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After Charlottesville, push for real reform

Jesse Jackson | Trice Edney Wire | 8/31/2017, midnight

Racism, exposed once more in the terror visited on Charlottesville, Va., still scars America. Hundreds of neo-Nazis, White supremacists, klansmen and other fervid racists gathered—some armed with assault rifles, and wearing camouflage. They marched with lit torches, yelling Nazi slogans, looking for trouble. They provoked violence, terrorized a city, took the life of Heather Heyer and injured many more. In the reaction to those horrors, character is revealed.

For Heather Heyer, the neo-Nazi assault revealed her passion for justice. She died standing for what she believed in, and her sacrifice helps to redeem an America that is far better than the haters.

She joined a peaceful demonstration against the neo-Nazis, standing with African Americans and people of conscience unwilling to be intimidated by the mob. She was crossing an intersection when a 20-year-old man plowed his car into the peaceful demonstrators and took her life, injuring 19 others. She now joins the blessed martyrs of America's long struggle for equal rights. She stands with other angels who sacrificed their lives: Viola Liuzzo in Selma, Ala. in 1965; James Chaney, Andrew Goodman and Michael Schwerner near Philadelphia, Miss., in 1964; the four little girls—Addie Mae Collins, Cynthia Wesley, Carole Robinson and Denise McNair - blown up in the Birmingham, Ala., church bombing in 1963.

As Heyer's mother stated, “Heather's life was about—passionately about—fairness and equality and caring, and that's what we want people to take away from this.”

Donald Trump’s reaction to Charlottesville will be etched in infamy. He refused to condemn the neo-Nazis and White nationalists, choosing only to decry the “egregious display of hatred, bigotry and violence on many sides.” The haters heard his message. The Daily Stormer, a White supremacist website, exulted that Trump “did not attack us. … No condemnation at all.” His campaign for the presidency purposefully stoked the forces of bigotry and intolerance. Now, as president, he has failed a test of simple decency. He shames a nation that is far better than that.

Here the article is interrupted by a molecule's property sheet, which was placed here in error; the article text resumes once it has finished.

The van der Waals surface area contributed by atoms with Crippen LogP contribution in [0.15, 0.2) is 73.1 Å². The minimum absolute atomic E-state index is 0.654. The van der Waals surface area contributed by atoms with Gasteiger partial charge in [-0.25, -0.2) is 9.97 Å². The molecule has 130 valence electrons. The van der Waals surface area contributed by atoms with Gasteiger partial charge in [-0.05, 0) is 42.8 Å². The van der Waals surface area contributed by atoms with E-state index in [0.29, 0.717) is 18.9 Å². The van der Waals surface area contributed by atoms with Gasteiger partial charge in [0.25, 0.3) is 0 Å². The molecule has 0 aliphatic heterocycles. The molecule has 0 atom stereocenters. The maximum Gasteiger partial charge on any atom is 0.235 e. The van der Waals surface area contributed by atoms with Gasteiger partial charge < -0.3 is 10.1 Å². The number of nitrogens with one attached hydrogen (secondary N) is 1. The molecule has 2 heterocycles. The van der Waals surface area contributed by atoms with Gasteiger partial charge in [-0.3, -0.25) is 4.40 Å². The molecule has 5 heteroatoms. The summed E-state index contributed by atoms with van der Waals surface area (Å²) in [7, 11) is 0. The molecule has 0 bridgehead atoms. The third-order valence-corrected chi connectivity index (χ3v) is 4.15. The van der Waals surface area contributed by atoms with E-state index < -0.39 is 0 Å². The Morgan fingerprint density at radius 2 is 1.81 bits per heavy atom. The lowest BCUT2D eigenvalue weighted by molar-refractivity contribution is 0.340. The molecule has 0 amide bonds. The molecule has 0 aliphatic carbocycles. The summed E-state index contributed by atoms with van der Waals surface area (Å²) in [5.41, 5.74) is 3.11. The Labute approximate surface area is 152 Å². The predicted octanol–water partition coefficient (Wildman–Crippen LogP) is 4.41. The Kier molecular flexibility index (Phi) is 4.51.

Some Republicans showed they know better. Conservative Sen. Orrin Hatch tweeted simply, “My brother didn't give his life fighting Hitler for Nazi ideas to go unchallenged here at home.” Sen. Marco Rubio spoke forcefully against the haters. Some Republicans even rebuked the president for his failure.

Decrying racism is necessary. Words are important, but actions are needed. Dr. Martin Luther King always warned against being satisfied with words: “Loose and easy language about equality, resonant resolutions about brotherhood fall pleasantly on the ear, but for the Negro, there is a credibility gap he cannot overlook. He remembers that with each modest advance the White population promptly raises the argument that the Negro has come far enough. Each step forward accents an ever-present tendency to backlash.”

The terrible church bombing in Birmingham was denounced, but King pushed us to keep our eyes on the demand for civil rights reform. The hoses and clubs of Selma were decried, but King kept his focus on pushing for the Voting Rights Act. Denouncing hatred is important, but we need to focus on who is prepared to act.